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Swing
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his chapter presents a series of recipes that demonstrate Swing, Java s premier GUI toolkit Defined by a rich set of visual components and a tightly integrated, highly adaptive architecture, Swing enables the creation of sophisticated, yet streamlined user interfaces Today s user demands a high-quality visual experience, and Swing is the framework that you will use to supply it Swing is a very large topic, and an entire book is needed to describe all of its features Therefore, it is not possible to address all aspects of Swing in this chapter For example, Swing allows a high level of customization and supports many advanced features that let you tailor aspects of its inner workings Although important, these features are not used by most programmers on a daily basis, and they are not the focus of this chapter Instead, the recipes presented here illustrate fundamental techniques and commonly used components The recipes also answer many frequently asked how to questions about Swing In essence, the goal is to show key pieces of Swing s component set in action, as they are used in day-to-day programming Of course, you can adapt the recipes and layer on additional functionality as needed by your application Here are the recipes in this chapter: Create a Simple Swing Application Set the Content Pane s Layout manager Work with JLabel Create a Simple Push Button Use Icons, HTML, and Mnemonics with JButton Create a Toggle Button Create Check Boxes Create Radio Buttons Input Text with JTextField Work with JList Use a Scroll Bar Use JScrollPane to Handle Scrolling Display Data in a JTable
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Herb Schildt s Java Prog ramming Cookbook
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Handle JTable Events Display Data in a JTree Create a Main Menu
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NOTE For a comprehensive introduction to Swing, see my book Swing: A Beginner's Guide
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published by McGraw-Hill, 2007 The overview that follows and many of the discussions in this chapter are adapted from that work
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Overview of Swing
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Swing did not exist in the early days of Java Rather, it was a response to deficiencies present in Java s original GUI subsystem: the Abstract Window Toolkit (AWT) The AWT defines a basic set of components that support a usable, but limited graphical interface One reason for the limited nature of the AWT is that it translates its various visual components into their corresponding, platform-specific equivalents, or peers This means that the look and feel of an AWT component is defined by the platform, not by Java Because the AWT components use native code resources, they are referred to as heavyweight The use of native peers led to several problems First, because of differences between operating systems, a component might look, or even act, differently on different platforms This potential variability threatened the overarching philosophy of Java: write once, run anywhere Second, the look and feel of each component was fixed (because it is defined by the platform) and could not be (easily) changed Third, the use of heavyweight components caused some frustrating restrictions For example, a heavyweight component is always rectangular and opaque Not long after Java s original release, it became apparent that the limitations and restrictions present in the AWT were sufficiently serious that a better approach was needed The solution was Swing Introduced in 1997, Swing was included as part of the Java Foundation Classes (JFC) Swing was initially available for use with Java 11 as a separate library However, beginning with Java 12, Swing (and the rest of the JFC) was fully integrated into Java Swing addresses the limitations associated with the AWT s components through the use of two key features: lightweight components and a pluggable look and feel Although they are largely transparent to the programmer, these two features are at the foundation of Swing s design philosophy and the reason for much of its power and flexibility Let s look at each With very few exceptions, Swing components are lightweight This means that a component is written entirely in Java It does not rely on platform-specific peers Lightweight components have some important advantages, including efficiency and flexibility For example, a lightweight component can be transparent, which enables nonrectangular shapes Furthermore, because lightweight components do not translate into platform-specific peers, the look and feel of each component is determined by Swing, not by the underlying operating system This means that each component will work in a consistent manner across all platforms Because each Swing component is rendered by Java code rather than by platformspecific peers, it is possible to separate the look and feel of a component from the logic of the component, and this is what Swing does Separating out the look and feel provides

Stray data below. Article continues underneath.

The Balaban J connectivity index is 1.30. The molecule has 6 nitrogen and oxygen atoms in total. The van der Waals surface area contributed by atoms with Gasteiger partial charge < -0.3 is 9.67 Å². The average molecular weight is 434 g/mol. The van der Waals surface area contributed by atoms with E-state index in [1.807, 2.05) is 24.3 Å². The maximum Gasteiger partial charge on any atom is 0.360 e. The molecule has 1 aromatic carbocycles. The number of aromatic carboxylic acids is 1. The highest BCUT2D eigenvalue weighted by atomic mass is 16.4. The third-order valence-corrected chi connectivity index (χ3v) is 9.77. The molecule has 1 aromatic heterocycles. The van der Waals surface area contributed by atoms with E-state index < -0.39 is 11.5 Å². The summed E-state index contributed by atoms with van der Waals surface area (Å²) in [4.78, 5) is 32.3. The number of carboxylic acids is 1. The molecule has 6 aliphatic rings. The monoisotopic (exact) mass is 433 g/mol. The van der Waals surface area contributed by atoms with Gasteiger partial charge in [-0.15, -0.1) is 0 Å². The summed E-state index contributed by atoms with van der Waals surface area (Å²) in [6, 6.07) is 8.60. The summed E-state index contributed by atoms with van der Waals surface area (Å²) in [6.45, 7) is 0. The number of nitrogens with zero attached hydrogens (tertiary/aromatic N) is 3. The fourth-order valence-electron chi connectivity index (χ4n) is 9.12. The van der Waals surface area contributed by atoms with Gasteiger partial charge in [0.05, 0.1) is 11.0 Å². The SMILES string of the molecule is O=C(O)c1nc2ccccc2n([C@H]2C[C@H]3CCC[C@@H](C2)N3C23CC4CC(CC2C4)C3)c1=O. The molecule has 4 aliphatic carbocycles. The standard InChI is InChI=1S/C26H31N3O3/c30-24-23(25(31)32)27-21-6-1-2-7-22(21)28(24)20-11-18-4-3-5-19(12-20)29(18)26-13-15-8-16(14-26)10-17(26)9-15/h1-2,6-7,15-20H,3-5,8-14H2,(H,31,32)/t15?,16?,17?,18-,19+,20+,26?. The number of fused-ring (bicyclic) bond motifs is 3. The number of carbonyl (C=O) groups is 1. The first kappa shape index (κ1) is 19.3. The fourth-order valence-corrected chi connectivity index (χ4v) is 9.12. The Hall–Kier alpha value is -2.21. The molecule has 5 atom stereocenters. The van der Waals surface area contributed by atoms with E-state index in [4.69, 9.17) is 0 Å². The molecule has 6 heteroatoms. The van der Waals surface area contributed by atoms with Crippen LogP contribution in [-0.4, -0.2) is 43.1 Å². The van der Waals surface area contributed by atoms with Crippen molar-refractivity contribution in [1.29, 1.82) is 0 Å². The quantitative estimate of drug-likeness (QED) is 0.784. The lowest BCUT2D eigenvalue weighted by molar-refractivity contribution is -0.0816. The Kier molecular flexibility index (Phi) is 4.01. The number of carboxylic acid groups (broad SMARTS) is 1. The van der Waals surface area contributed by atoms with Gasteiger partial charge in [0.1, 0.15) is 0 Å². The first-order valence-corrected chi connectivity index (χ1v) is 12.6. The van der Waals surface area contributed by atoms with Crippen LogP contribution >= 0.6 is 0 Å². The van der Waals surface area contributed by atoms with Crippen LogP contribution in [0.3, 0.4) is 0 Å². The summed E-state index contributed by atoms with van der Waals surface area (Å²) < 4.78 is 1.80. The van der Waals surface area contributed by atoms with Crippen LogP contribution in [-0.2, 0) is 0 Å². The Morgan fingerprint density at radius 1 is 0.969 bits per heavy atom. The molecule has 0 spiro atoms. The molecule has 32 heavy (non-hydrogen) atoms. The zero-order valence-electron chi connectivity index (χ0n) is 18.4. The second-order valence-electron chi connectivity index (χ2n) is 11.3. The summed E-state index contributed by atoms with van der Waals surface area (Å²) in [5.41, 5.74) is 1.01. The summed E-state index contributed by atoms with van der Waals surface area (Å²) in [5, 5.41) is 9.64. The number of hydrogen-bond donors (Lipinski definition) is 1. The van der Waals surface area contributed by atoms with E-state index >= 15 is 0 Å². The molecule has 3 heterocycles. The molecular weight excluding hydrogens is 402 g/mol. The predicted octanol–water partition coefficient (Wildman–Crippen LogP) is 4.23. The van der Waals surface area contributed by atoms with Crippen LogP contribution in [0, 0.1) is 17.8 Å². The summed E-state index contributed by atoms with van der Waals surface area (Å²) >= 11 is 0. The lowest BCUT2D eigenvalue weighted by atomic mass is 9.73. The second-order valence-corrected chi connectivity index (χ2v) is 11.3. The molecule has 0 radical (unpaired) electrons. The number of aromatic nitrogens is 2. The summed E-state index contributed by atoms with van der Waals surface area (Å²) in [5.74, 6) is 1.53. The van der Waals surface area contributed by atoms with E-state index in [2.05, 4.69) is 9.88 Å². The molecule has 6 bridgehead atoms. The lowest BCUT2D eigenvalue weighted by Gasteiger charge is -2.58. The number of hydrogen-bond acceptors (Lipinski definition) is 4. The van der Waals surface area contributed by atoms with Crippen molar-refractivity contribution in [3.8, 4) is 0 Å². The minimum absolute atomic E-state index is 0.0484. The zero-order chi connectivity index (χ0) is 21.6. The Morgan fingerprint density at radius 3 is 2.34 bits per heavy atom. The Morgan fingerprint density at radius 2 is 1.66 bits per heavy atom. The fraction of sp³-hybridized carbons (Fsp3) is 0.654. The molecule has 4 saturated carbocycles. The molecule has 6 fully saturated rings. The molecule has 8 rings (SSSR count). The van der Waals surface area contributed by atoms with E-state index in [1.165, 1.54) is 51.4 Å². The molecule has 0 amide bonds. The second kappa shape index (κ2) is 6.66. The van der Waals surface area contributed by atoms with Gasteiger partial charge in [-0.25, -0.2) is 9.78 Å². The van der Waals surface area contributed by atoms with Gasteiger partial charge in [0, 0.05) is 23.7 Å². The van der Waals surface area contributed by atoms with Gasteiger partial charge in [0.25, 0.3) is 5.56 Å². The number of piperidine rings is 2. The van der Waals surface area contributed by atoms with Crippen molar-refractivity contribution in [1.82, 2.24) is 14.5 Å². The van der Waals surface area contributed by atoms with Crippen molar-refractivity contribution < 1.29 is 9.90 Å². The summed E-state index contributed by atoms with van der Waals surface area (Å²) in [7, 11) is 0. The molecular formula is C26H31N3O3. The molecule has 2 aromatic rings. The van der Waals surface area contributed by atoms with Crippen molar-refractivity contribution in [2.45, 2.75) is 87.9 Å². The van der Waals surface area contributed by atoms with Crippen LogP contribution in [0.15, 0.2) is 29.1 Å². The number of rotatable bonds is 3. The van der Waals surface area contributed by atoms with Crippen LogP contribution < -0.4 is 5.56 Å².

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Making Barcode In C#
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8:
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Making Bar Code In None
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